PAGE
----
The liabilities of vendor and purchaser for employee entitlements upon termination can become a major issue in negotiating the sale of a business.
Section 64 governs statutory severance pay, which is payable only to an employee severed without cause, as defined, who has five or more years’ service and is either employed by an employer which has a payroll of $2.5 million or more or where there is a permanent discontinuance of all or part of the employer’s business at an establishment which results in 50 or more employees having their employment terminated within a six month period. Statutory severance pay is equal to one-week per completed and partial year of service, up to a maximum of 26 weeks.
Share Purchase Agreement
There is no termination of employment upon the sale of shares of a company.
Asset Purchase Agreement
Where a purchaser expressly recognizes past service in its new employment contract with the employee, no issue arises. An employer may make the choice to recognize past service in consideration for the valuable skills and experience it is receiving with a long-service employee. In the case of such an explicit recognition by the purchaser, the vendor would normally have no further liability at common law.
A purchaser can avoid liability for the employees’ prior service by requiring the vendor to provide common law reasonable notice of termination or pay in lieu thereof before the purchaser hires the employees. Therefore, a purchaser wishing to try to insulate itself from employee termination liabilities should include a provision in the purchase and sale agreement requiring the vendor to provide reasonable notice of termination at common law, as well as require the vendor to indemnify it for any future termination payments for those employees, or at least for that portion of future termination payments attributable to the employees’ pre-sale service. Of course, if the purchaser declines to offer employment to the employees of the vendor, the vendor remains liable to the employees for common law reasonable notice.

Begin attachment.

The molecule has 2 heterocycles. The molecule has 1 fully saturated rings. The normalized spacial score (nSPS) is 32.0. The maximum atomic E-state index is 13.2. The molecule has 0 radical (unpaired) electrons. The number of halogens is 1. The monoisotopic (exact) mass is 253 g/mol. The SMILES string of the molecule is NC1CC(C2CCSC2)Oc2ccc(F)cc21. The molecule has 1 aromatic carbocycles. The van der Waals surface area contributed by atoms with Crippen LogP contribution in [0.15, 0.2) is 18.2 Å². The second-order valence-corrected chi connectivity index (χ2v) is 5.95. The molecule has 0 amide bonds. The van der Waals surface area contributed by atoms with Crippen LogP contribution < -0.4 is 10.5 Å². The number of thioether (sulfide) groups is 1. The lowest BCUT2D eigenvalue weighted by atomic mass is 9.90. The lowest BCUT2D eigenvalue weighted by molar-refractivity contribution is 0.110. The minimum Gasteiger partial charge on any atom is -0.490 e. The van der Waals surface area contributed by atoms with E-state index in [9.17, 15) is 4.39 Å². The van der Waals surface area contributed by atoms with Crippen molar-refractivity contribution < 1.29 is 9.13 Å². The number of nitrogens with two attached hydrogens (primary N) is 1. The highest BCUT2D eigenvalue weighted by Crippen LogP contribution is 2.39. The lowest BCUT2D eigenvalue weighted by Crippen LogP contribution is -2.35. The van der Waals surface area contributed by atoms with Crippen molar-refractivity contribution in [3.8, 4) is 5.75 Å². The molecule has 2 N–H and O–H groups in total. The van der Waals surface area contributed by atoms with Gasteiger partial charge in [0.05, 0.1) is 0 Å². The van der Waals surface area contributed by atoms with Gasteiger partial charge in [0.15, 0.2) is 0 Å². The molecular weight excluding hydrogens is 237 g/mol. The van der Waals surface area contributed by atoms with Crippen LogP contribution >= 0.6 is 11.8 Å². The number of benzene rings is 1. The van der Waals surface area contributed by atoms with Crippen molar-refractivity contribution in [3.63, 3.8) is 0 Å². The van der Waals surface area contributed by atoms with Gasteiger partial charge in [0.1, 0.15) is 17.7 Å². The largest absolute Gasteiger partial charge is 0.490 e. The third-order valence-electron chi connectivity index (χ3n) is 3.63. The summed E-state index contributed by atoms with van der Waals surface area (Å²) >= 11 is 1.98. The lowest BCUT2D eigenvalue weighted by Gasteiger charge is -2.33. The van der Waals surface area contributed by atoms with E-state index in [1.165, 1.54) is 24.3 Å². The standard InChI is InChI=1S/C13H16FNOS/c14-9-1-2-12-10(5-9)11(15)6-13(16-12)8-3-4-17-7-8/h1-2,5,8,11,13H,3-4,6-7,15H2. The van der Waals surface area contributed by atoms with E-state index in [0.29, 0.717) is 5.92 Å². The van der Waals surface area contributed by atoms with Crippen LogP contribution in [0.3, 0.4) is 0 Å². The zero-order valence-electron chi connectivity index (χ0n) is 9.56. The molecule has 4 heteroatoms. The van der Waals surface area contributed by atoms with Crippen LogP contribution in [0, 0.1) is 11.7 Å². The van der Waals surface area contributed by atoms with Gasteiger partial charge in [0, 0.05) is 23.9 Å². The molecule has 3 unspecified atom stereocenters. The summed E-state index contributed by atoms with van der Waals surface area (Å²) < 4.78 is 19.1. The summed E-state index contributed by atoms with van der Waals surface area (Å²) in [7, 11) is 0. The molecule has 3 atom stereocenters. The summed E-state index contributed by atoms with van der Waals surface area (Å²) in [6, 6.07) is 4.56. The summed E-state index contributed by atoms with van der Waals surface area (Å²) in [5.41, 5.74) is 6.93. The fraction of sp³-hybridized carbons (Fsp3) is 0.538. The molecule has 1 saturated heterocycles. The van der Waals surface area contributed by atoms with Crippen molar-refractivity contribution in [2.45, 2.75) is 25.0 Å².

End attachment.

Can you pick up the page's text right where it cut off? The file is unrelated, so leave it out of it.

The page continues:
Negotiating Business Purchase and Sale
As legal counsel for a purchaser, it is important to ensure that the vendor is contractually obliged to disclose as much information as possible about the employment aspects of the business and the age, tenure, compensation terms and character of employment of the employees. Potential common law and statutory employment liabilities must be considered in full and financially accounted for, through payment and/or indemnities, in any purchase and sale negotiation by both parties.
With our aging workforce, there is an increasing need to terminate more senior employees in order to make room for younger, new entrants to the workforce. As has been discussed in other posts, whether an employee has been wrongfully dismissed is dependent on the amount of notice of termination or payment in lieu thereof that was provided. One of the key factors during a terminated employees severance entitlement is their age and seniority. As a general rule, an employee of more advanced age is typically entitled to enhanced severance as compared to younger employees.
The reason for this is that advanced age employees are likely to have substantial difficulty in obtaining alternate employment, especially if they are approaching retirement age. Accordingly, the severance package is intended to bridge the gap for the period of time the terminated employee is off work. In many recent cases, Courts have awarded payments up to 30 months of severance to a senior employee that was terminated without cause in Ontario